A Japanese sushi chef who served Kim Jong-Il claims North Korea's current leader has no intention of waging war with the United States.
The chef, who goes by the pseudonym Kenji Fujimoto, told a Japanese tabloid magazine he was invited to Pyongyang last month for the first time in almost four years, and that Kim Jong-Un himself picked him up at the airport.
"I was surprised when I looked at the driver's seat," Fujimoto was quoted as saying in a piece written under his byline in the weekly Shukan Gendai.
"Field marshall Kim Jong-Un himself was driving, he'd come to check up on me." Fujimoto, one of the few non-Koreans to have met the young leader, said that he arrived in Pyongyang on April 12 to have dinner with Kim, who greeted him with a hug and asked about feelings in Japan towards the secretive state.
Fujimoto, who is said to carry business cards emblazoned with the words 'Kim Jong-Il's chef', reportedly replied "with blunt honesty: it's terrible. Since the start of the year there have been nuclear and missile tests." Kim, whose plans to expand North Korea's nuclear arsenal were formally endorsed this week at Pyongyang's first ruling party congress in nearly 40 years, offered a conciliatory response.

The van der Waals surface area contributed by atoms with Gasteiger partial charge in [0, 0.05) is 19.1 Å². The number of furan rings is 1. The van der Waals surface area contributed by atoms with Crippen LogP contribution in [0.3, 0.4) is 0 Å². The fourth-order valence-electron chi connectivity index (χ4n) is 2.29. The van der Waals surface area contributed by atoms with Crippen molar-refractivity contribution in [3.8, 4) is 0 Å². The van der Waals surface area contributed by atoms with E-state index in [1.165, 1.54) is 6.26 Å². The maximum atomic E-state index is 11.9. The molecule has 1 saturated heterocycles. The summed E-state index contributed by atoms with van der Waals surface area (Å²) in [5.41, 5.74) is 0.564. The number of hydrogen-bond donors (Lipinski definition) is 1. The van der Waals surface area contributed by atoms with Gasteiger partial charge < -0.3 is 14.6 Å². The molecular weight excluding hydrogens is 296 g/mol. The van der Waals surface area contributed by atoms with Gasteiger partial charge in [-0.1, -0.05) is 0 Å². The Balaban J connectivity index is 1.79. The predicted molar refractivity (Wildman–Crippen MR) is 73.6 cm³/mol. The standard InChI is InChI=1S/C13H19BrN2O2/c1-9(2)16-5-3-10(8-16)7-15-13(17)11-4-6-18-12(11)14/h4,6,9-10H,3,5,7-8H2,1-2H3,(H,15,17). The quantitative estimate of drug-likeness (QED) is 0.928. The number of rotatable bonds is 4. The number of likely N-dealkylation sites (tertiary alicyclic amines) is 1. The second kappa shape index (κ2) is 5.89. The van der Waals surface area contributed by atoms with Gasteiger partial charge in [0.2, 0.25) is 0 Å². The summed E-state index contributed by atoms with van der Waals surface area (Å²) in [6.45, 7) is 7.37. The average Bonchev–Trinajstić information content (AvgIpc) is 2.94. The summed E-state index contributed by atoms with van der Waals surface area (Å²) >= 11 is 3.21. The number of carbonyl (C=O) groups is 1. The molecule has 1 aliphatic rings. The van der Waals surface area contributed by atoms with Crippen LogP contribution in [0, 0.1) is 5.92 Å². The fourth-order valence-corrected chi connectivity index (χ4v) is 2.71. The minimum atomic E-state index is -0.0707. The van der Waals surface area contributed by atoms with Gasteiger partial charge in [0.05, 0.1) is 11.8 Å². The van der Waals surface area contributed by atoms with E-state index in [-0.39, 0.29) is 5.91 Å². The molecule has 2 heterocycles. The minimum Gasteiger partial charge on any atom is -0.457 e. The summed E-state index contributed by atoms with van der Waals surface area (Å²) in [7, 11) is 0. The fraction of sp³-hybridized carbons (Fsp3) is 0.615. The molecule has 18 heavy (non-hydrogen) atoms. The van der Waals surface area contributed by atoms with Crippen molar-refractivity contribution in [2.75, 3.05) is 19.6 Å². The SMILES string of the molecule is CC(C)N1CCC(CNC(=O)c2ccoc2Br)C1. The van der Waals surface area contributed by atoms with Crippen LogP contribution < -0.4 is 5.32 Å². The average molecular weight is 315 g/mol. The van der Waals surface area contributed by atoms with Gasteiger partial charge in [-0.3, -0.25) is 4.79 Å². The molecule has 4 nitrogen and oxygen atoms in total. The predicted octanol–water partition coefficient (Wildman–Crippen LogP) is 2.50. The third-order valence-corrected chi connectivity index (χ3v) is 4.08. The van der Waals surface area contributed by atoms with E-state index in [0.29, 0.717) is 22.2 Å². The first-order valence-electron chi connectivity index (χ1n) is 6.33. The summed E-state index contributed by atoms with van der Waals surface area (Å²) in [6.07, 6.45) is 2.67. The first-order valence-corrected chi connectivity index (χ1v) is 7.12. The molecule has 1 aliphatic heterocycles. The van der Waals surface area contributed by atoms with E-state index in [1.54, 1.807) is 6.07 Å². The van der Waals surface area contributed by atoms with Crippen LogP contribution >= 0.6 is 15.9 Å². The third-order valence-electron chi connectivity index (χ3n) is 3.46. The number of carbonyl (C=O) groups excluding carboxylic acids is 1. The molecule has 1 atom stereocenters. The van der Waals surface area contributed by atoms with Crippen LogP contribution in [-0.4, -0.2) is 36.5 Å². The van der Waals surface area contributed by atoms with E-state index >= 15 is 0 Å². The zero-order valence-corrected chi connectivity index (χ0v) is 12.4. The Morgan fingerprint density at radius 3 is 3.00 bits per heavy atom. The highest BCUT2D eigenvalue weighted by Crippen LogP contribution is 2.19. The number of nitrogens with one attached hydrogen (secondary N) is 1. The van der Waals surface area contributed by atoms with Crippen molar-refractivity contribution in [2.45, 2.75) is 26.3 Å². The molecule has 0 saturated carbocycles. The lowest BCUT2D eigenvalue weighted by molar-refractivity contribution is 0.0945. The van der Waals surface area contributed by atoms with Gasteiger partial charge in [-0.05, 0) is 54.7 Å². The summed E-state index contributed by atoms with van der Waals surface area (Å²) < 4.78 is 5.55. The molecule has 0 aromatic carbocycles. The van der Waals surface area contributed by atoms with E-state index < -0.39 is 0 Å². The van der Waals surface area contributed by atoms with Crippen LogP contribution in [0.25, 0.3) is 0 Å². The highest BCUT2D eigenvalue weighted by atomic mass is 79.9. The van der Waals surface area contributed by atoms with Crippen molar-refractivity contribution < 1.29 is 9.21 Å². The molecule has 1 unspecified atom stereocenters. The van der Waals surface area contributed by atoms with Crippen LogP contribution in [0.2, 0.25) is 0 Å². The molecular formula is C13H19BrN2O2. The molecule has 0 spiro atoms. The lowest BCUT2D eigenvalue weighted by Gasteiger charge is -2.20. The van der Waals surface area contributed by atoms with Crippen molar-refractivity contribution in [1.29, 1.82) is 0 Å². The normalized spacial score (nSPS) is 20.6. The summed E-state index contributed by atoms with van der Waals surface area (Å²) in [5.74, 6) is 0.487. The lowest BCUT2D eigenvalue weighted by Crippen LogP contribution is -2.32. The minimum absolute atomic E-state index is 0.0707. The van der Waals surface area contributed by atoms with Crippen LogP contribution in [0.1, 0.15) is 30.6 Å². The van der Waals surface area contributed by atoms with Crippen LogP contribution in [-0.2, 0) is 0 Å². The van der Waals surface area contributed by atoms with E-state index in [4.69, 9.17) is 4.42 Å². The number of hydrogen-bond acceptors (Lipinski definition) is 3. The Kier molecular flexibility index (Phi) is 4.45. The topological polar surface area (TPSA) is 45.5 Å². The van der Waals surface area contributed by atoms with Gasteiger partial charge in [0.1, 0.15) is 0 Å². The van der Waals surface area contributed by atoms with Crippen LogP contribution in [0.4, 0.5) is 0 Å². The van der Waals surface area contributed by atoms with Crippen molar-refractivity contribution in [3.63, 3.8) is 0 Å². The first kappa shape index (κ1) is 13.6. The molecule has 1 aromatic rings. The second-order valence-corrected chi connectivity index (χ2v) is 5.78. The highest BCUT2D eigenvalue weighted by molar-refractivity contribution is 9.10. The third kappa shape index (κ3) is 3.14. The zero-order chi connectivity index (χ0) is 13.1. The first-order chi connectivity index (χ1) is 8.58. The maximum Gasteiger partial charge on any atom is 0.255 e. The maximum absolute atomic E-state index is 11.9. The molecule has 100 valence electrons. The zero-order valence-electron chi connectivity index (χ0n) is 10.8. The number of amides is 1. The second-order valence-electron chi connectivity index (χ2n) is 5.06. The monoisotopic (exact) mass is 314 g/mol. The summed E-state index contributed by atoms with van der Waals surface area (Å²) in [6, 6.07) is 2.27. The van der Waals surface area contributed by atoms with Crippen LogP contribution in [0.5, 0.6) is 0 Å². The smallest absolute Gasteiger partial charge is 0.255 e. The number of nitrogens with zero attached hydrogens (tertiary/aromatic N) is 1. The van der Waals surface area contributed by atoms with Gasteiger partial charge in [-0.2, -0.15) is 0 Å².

"The reason we launch rockets and missiles is the United States," the 33-year-old 'supreme leader' said, according to the report.
"When we begin talks with the Americans, they soon make unacceptable demands with difficult conditions. Although our relations with the United States remain perilous, I have no intention of starting a war," Fujimoto claims Kim added.
Fujimoto, who has a 24-year-old daughter by his Pyongyang-resident North Korean wife, also revealed that Kim had been on a recent drinking binge.
"I emptied 10 bottles a few days ago and my stomach feels a little bad," Kim said at a dinner attended by some 20 senior North Korean officials, according to Fujimoto.
"Although maybe one glass won't do any harm." Fujimoto, who claims to have been jet-skiing and motorbiking with Kim Jong-Il, lived in Pyongyang in the service of the first family for ten years.
He says he fled the regime during a shopping trip to Japan in 2001, and has since made his living from media appearances, lectures and writings about his days in the isolated country.
Fujimoto only ever appears in public wearing aviator sunglasses and a bandana, precautions he insists are necessary to shield his identity, and says he wears a bulletproof vest in Japan, fearing for his safety.